Brandeis also took head-on arguments that the power of trusts resulted from economic efficiency. He believed that “[t]he wastes of competition are negligible [but the] economies of monopoly are superficial and delusive.” He was quite careful to argue that monopolies gained power through misdeed, not through greater efficiencies. Brandeis defined efficiency to include “whether there has been an advance in the art as to the quality of the products [or] whether there has been an advance lessening the cost of the article,” and saw little evidence that the trusts were passing along any resource savings to consumers: “The trusts have not reduced prices. So far as prices have been reduced, it has been in spite of the trusts.”

Purpose and Mechanism

To Brandeis, legislatures have great latitude to determine the appropriate circumstances of economic regulation. But equally important, of course, are the words they use to construct the legal standard that will implement those goals. In my next article, I look at how to move from broad goals to legislative standards.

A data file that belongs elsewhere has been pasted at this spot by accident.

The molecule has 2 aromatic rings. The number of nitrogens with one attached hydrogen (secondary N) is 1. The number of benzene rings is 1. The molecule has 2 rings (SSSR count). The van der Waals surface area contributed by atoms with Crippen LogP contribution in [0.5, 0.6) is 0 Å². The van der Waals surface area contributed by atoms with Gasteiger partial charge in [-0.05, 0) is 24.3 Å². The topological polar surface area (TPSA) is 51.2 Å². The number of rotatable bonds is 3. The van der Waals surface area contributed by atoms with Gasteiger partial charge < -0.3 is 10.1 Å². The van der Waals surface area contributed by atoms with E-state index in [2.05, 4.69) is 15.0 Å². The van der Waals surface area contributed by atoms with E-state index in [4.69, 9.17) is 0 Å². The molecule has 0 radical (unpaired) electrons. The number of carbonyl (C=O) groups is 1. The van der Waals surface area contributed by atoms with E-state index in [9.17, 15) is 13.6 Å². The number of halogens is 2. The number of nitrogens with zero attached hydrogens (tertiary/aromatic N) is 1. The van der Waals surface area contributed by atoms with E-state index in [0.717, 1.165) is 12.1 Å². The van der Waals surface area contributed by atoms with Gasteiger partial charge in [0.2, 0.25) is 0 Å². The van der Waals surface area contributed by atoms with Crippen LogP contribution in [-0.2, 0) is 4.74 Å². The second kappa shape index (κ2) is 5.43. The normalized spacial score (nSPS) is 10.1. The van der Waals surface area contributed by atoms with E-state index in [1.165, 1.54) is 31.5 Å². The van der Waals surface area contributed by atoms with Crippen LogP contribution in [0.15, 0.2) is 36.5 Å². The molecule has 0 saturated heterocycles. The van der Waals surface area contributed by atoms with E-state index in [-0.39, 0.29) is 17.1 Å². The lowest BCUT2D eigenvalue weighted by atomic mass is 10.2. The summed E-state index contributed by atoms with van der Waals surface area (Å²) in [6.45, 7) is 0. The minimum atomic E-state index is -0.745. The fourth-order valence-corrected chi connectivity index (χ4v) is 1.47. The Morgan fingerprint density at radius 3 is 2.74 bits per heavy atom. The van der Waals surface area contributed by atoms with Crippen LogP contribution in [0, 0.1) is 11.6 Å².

Jonathan Sallet is a Benton Senior Fellow. He works to promote broadband access and deployment, to advance competition, including through antitrust, and to preserve and protect internet openness. He is the former-Federal Communications Commission General Counsel (2013-2016), and Deputy Assistant Attorney General for Litigation, Antitrust Division, US Department of Justice (2016-2017). 

Updating Antitrust for a New Age

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By Jonathan Sallet.